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The reliability of photovoltaic (PV) modules operating under various weather conditions attracts the manufacturer’s concern since several studies reveal a degradation rate higher than 0.8% per year for the silicon-based technology and reached up to 2.76% per year in a harsh climate. The lifetime of the PV modules is decreased because of numerous degradation modes. Electromigration and delamination are two failure modes that play a significant role in PV modules’ output power losses. The correlations of these two phenomena are not sufficiently explained and understood like other failures such as corrosion and potential-induced degradation. Therefore, in this review, we attempt to elaborate on the correlation and the influence of delamination and electromigration on PV module components such as metallization and organic materials to ensure the reliability of the PV modules. Moreover, the effects, causes, and the sites that tend to face these failures, particularly the silicon solar cells, are explained in detail. Elsewhere, the factors of aging vary as the temperature and humidity change from one country to another. Hence, accelerated tests and the standards used to perform the aging test for PV modules have been covered in this review.
... Further, in the last decade, numerous reviews that address the degradation mechanisms mentioned before have been published. Some of them describe the causes and effects of the different mechanisms on PV modules [43][44][45][46][47], whereas others are focused on a particular issue, such as aging [48], light induced degradation (LID) [49], encapsulant degradation [50,51], cell technology [52] and soiling [53][54][55][56][57]. The aim of this study is to provide a comprehensive review on the main degradation mechanisms that affect PV modules, with a special focus on their spectral impacts. ...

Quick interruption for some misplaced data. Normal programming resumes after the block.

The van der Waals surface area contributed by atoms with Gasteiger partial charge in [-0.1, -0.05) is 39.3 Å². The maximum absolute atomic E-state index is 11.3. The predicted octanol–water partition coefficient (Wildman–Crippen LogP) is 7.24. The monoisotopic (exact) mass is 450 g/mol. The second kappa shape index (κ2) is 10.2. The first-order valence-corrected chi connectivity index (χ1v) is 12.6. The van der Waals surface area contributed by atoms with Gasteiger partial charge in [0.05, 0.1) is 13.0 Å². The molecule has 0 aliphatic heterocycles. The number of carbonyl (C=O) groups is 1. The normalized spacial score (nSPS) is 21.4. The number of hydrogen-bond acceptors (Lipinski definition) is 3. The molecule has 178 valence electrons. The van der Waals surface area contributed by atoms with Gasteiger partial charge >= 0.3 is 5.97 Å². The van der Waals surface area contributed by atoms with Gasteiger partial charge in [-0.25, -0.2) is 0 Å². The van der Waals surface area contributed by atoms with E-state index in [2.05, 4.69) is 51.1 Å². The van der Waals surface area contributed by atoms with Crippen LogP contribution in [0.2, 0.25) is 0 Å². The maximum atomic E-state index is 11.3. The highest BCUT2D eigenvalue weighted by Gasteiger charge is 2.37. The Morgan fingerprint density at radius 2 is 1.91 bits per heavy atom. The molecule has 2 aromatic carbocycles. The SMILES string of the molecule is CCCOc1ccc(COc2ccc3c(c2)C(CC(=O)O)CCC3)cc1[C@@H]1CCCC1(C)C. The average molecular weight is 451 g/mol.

... Delamination of a 20-years aged Siemens M55 Module. [52] As it has been mentioned previously, delamination is strongly linked to corrosion [117], which is discussed in the following subsection. ...
Preprint
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The exponential growth of global capacity along with a reduction in manufacturing costs in the last two decades has caused photovoltaic (PV) energy technology to reach a high maturity level. As a consequence, currently, researchers from all over the world are making great efforts to analyse how different types of degradation impact this technology. This study provides a detailed review of the impact of different optical degradation mechanisms, which mainly affect the transmittance of the top-sheet encapsulant, on the spectral response of the PV modules. The impact on the spectral performance of PV modules is evaluated by considering the variations of the short-circuit current since this is the most widely used parameter to study the spectral impact in outdoors. Some of the most common types of optical degradation affecting the performance of PV modules worldwide, such as discoloration, delamination, aging and soiling have been addressed. Due to the widely documented impact of soiling on the spectral response of modules, this mechanism has been specially highlighted in this study. On the other hand, most of the publications analysed in this review report optical degradation in PV modules with polymeric encapsulant materials. Furthermore, an innovative procedure to quantify the spectral impact of degradation on PV devices is presented. This has been used to analyse the impact of two particular cases of degradation due to soiling and discoloration on the spectral response of different PV technologies.